Common Name: Magellanic penguin
Species Name: Spheniscus magellanicus
Punta Tombo Population Trend:
Descriptive Characteristics: Adults have black backs and white fronts with two black bands on the neck. Their faces have a white crescent arching from their eye to their throat. Juveniles and chicks have one large band separating their face and their stomach. Their faces have cheek patches that range in color from white to dark grey. Chicks go through two layers of down (hatching and cloverdown) before growing their juvenile plumage.
Measurements: Penguin weights differ depending on time of season and how long each individual has been fasting. Generally, penguins will weigh their most when beginning the molt since they will need to fast for several weeks.
Generally, males are bigger than females.
Breeding Biology: Breeding biology information is from Punta Tombo (Boersma unpublished data); each Magellanic penguin colony will differ.
Average Arrival Date: Early September
Average Egg Laying Date: October 18
Incubation Period: 40 – 42 days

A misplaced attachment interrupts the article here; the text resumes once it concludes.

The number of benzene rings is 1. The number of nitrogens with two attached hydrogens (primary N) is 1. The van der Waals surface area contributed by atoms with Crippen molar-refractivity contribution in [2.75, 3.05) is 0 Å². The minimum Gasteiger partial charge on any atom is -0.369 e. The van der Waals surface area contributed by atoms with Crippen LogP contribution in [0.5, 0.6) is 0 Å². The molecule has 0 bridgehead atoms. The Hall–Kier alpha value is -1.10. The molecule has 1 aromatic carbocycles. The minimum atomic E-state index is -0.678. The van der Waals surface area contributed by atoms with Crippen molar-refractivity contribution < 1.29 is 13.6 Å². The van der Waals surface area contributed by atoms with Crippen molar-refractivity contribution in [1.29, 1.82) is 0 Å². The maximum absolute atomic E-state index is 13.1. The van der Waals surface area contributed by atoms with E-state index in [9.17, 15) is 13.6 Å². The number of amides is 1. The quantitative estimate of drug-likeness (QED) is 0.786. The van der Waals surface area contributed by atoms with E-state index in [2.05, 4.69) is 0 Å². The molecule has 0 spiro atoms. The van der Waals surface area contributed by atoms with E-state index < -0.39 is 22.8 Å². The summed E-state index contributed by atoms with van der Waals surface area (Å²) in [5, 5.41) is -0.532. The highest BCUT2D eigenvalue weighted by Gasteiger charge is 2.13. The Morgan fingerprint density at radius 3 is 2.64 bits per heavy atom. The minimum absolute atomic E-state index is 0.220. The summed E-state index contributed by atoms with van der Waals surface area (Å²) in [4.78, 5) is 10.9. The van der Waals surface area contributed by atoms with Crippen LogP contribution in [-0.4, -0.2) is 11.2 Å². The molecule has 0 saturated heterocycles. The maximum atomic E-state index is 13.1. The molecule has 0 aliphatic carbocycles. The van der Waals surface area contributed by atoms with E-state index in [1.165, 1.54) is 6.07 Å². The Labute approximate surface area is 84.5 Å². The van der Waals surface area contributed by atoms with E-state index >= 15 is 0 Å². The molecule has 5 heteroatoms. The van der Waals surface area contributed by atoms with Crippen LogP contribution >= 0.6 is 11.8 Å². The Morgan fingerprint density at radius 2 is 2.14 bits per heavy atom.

Chick Rearing Period: 60 – 120 days
Fledging Period: January 10 to March 05
Average Annual Reproductive Success: 0.52 chicks/nest
Nest: Burrows, Bushes, Scrapes
Age at First Breeding: 4 years
Maximum Lifespan: 30+ years
Egg Weight: 124.8 (+/- 11.1) grams
Egg Length: 7.5 (+/- 0.3) cm
Egg Breadth: 5.5 (+/- 0.2) cm
Second Egg Weight: 124.4 (+/- 10.9) grams
Second Egg Length: 7.3 (+/- 0.3) cm
Second Egg Breadth: 5.6 (+/- 0.2) cm
Molt: Magellanic Penguins undergo an annual catastrophic molt during which they are confined to land and unable to replenish fat stores. Penguins must therefore begin the process at or above an appropriate body condition. If penguins are too thin to complete the molt-fast when they arrive they will starve before returning to sea. However, if they return in too high of a condition they can succumb to heat stress in the Patagonian desert. Juvenile penguins begin molting in January, followed by young adults beginning their molt in late February, and finally older adults in late March. It takes approximately 19 days for an individual to complete molting.
Prey: Penguins prey upon anchovy (Engraulis anchoita), hake (Mercluccius hubbsi), Falkland sprat (Sprattus fueguenis), cod (Micromesistius australis), squid (Gonatus antarticus and Loligo gahi) and krill (Munida gregaria).
Predators: Kelp gulls, antartic skuas, little grison and large, hairy armidillos prey upon penguin eggs and small chicks. Red foxes, grey foxes, pampas cat and pumas prey upon larger chicks, juveniles and adults on land. Giant petrels, south american sea lions, and orcas prey upon fledglings, juveniles and adults while at sea.
For more information on the penguins, threats, and conservation pick up a copy of
Penguins: Natural History and Conservation by Dr. Pablo Garcia Borboroglu and Dr. P. Dee Boersma